Today was the inaugural Healthcare Cleaning Forum. The plan was to showcase some healthcare cleaning and disinfection science at the Interclean Conference in Amsterdam (which is a huge general cleaning show). I think we managed to create some awareness about the unique challenges of cleaning and disinfection in healthcare outside of the usual crowd.
Didier Pittet kicked off, finding that 90% of the audience agreed that there’s a gap between the healthcare and cleaning industry (hence the need for this initiative!). Didier drew a parallel between the successful global campaign to improve hand hygiene and the need to improve environmental hygiene. Hands are really just another highly mobile surface in healthcare that are commonly contaminated and rarely disinfected.
Pierre Parneix discussed the evidence supporting the role of the contaminated environment in the transmission of pathogens that can cause HCAI. Good old ‘Vomiting Larry’ featured prominently to evidence that contamination goes everywhere, it’s difficult to get rid of, and cleaning staff readily self-contaminate. Pierre presented hospital cleaning as a performance sport: excellence requires skill, training, dedication, and investment.
Andreas Voss described the need for a different view on hospital cleaning and disinfection, as a vital component of infection prevention (and not a Cinderella service). There’s some interesting evidence (here and here) that outsourcing is bad for the quality of hospital cleaning and disinfection. Andreas made a powerful case for a new profession of certified hospital cleaners; the transition would be challenging, costly…and thoroughly worthwhile! Achieving high standards of hospital cleaning and disinfection requires the modification of human behaviour (as does other basic IPC practice and antimicrobial stewardship): both good practice and bad practice are transmissible agents.
Andreea Moldovan highlighted the vital importance of education, training, and communication for all involved in hospital cleaning and disinfection (from the ward cleaner to the CEO). An effective training programme should be more carrot than stick (to build trust and motivation), aim to flatten hierarchy, and be informed by information from the real experts: those who are actually doing the cleaning at the coal face.
I gave a talk on about the cost and value of hospital cleaning and disinfection (you can download the slides here). It was a tall order: there is scant data on the cost-effectiveness of cleaning and disinfection. There is pretty good data exploring the economic impact of HCAI and AMR (with the overall burden likely to be measured in trillions by 2050 if we don’t change the trajectory). But, whilst there is now strong data that cleaning and disinfection is effective in improving patient outcomes, there is limited cost-effectiveness data. Perhaps the best example is a study from 2009 by Stephanie Dancer showing that an additional cleaner reduced MRSA infections by 27% and saved somewhere between £30,000 and £70,000 (Figure 1). The caveat here is that it can be difficult to work out exactly where ‘savings’ from reduced HCAI appear in hospital finances, since they are a mixture of reduced fixed and variable costs.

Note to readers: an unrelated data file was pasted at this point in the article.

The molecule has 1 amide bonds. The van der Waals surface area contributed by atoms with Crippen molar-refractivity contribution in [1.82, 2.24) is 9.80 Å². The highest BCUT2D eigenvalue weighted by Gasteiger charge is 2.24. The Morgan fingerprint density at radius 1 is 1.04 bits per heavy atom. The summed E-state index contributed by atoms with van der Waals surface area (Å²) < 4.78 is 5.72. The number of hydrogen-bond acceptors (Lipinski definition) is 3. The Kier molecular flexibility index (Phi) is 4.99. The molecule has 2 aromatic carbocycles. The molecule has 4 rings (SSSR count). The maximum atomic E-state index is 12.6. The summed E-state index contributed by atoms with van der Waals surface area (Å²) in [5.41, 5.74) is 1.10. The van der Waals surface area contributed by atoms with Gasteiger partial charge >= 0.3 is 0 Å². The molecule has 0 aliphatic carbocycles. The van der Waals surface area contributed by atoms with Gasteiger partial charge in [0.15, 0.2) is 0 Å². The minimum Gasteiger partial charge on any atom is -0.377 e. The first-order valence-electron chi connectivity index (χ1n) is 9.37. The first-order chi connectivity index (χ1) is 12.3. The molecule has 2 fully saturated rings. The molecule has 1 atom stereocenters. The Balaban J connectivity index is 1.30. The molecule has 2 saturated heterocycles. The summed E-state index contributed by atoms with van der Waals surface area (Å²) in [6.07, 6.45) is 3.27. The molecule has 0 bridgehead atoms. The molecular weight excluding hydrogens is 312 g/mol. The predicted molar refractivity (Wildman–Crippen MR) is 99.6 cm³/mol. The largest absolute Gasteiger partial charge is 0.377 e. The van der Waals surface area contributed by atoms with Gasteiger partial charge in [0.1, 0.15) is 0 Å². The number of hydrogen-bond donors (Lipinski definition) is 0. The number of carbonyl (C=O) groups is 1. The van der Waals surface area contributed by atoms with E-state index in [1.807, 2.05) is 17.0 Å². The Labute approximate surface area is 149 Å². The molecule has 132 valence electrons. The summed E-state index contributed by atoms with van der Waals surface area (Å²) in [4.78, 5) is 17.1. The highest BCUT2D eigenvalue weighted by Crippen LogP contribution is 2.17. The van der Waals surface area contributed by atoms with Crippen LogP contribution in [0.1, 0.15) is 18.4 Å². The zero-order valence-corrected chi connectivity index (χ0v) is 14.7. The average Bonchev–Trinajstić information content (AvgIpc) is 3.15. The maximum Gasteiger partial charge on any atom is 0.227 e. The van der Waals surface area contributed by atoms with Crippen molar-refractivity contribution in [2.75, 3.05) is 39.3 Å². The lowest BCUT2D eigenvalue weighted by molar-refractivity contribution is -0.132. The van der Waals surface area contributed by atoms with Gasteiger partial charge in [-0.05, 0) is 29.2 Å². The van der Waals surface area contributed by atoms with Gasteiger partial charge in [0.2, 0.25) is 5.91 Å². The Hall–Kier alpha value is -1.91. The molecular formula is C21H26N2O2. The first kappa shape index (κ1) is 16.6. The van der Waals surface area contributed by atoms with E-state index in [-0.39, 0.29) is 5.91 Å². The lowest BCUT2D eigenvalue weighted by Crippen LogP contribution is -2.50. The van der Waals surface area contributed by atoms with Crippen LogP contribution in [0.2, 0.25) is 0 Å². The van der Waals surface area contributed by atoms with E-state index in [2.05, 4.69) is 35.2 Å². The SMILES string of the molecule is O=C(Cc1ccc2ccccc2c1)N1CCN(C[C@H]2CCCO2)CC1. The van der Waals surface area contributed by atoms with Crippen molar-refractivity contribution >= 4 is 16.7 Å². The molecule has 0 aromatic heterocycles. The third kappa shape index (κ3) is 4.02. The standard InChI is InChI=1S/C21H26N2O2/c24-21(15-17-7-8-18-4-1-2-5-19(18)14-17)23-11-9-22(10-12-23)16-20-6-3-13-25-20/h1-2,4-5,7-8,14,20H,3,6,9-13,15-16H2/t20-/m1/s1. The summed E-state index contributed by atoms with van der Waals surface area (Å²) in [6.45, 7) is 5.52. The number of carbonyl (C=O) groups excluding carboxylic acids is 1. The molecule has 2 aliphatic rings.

Figure: The cost-effectiveness of hospital cleaning (MRSA). The impact of an extra cleaner was modelled in a 12 month ward cross-over study. The cleaner cost £12k per year, and each MRSA infection was assumed to cost £9k.
Finally, since Markus Dettenkofer was unable to make it (we missed him!), Andreas and I shared his session on new frontiers of research and innovation. Andreas covered ways to improve existing mechanisms of cleaning and disinfection, as well as some ‘out there’ approaches, not least creating a ‘water free’ ICU to prevent the transmission of Gram-negative bacteria (which seems to be very effective). Andreas gave the example of a study where human operators were able to clean hospital beds to the same standard as automated washers, but that this was not sustainable (when nobody was watching). This paved the way for my thoughts on automated room disinfection: these systems don’t replace conventional cleaning and disinfection but are an effective adjunctive measure to improve the quality of disinfection and enhance patient safety.
I was pleased to be able to contribute to this event, to help to bridge the gap between cleaning and IPC professionals.